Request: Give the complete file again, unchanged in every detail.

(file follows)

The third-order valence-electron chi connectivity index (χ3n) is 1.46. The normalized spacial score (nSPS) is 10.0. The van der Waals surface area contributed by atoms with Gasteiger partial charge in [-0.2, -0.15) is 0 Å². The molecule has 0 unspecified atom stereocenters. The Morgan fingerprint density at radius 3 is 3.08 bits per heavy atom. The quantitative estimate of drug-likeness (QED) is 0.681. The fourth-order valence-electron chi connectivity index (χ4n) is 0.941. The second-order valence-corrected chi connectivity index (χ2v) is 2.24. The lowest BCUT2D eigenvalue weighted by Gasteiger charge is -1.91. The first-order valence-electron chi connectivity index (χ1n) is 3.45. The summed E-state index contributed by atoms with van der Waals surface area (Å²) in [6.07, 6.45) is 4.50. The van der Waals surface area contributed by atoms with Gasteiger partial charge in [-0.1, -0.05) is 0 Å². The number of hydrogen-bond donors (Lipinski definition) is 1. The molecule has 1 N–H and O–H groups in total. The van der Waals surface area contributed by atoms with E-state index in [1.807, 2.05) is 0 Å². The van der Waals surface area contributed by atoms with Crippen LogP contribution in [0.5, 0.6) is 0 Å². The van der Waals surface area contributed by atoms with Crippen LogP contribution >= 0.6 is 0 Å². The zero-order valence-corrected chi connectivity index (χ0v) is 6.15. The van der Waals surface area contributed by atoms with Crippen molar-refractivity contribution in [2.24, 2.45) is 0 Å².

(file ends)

The third-order valence-electron chi connectivity index (χ3n) is 1.46. The normalized spacial score (nSPS) is 10.0. The van der Waals surface area contributed by atoms with Gasteiger partial charge in [-0.2, -0.15) is 0 Å². The molecule has 0 unspecified atom stereocenters. The Morgan fingerprint density at radius 3 is 3.08 bits per heavy atom. The quantitative estimate of drug-likeness (QED) is 0.681. The fourth-order valence-electron chi connectivity index (χ4n) is 0.941. The second-order valence-corrected chi connectivity index (χ2v) is 2.24. The lowest BCUT2D eigenvalue weighted by Gasteiger charge is -1.91. The first-order valence-electron chi connectivity index (χ1n) is 3.45. The summed E-state index contributed by atoms with van der Waals surface area (Å²) in [6.07, 6.45) is 4.50. The van der Waals surface area contributed by atoms with Gasteiger partial charge in [-0.1, -0.05) is 0 Å². The number of hydrogen-bond donors (Lipinski definition) is 1. The molecule has 1 N–H and O–H groups in total. The van der Waals surface area contributed by atoms with E-state index in [1.807, 2.05) is 0 Å². The van der Waals surface area contributed by atoms with Crippen LogP contribution in [0.5, 0.6) is 0 Å². The van der Waals surface area contributed by atoms with Crippen LogP contribution >= 0.6 is 0 Å². The zero-order valence-corrected chi connectivity index (χ0v) is 6.15. The van der Waals surface area contributed by atoms with Crippen molar-refractivity contribution in [2.24, 2.45) is 0 Å².